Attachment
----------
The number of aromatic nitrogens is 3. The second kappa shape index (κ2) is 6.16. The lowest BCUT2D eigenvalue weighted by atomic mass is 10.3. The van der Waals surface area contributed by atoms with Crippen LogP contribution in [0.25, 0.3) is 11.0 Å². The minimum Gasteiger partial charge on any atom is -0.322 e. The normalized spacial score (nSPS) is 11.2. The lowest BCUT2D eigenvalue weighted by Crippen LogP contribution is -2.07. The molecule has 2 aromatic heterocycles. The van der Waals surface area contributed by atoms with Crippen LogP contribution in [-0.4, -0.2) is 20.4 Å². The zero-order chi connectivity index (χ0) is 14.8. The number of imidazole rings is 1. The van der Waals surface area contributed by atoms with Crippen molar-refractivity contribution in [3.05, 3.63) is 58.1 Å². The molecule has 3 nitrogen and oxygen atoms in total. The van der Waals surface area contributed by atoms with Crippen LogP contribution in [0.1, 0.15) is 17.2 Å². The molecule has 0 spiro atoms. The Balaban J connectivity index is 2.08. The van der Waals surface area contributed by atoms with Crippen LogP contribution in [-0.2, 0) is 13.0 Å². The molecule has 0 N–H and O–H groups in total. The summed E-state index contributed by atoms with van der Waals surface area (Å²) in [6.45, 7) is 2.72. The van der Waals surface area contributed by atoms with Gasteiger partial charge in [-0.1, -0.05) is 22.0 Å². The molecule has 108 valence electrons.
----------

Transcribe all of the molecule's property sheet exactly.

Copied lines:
The number of aromatic nitrogens is 3. The second kappa shape index (κ2) is 6.16. The lowest BCUT2D eigenvalue weighted by atomic mass is 10.3. The van der Waals surface area contributed by atoms with Crippen LogP contribution in [0.25, 0.3) is 11.0 Å². The minimum Gasteiger partial charge on any atom is -0.322 e. The normalized spacial score (nSPS) is 11.2. The lowest BCUT2D eigenvalue weighted by Crippen LogP contribution is -2.07. The molecule has 2 aromatic heterocycles. The van der Waals surface area contributed by atoms with Crippen LogP contribution in [-0.4, -0.2) is 20.4 Å². The zero-order chi connectivity index (χ0) is 14.8. The number of imidazole rings is 1. The van der Waals surface area contributed by atoms with Crippen molar-refractivity contribution in [3.05, 3.63) is 58.1 Å². The molecule has 3 nitrogen and oxygen atoms in total. The van der Waals surface area contributed by atoms with Crippen LogP contribution in [0.1, 0.15) is 17.2 Å². The molecule has 0 spiro atoms. The Balaban J connectivity index is 2.08. The van der Waals surface area contributed by atoms with Crippen LogP contribution in [-0.2, 0) is 13.0 Å². The molecule has 0 N–H and O–H groups in total. The summed E-state index contributed by atoms with van der Waals surface area (Å²) in [6.45, 7) is 2.72. The van der Waals surface area contributed by atoms with Gasteiger partial charge in [-0.1, -0.05) is 22.0 Å². The molecule has 108 valence electrons.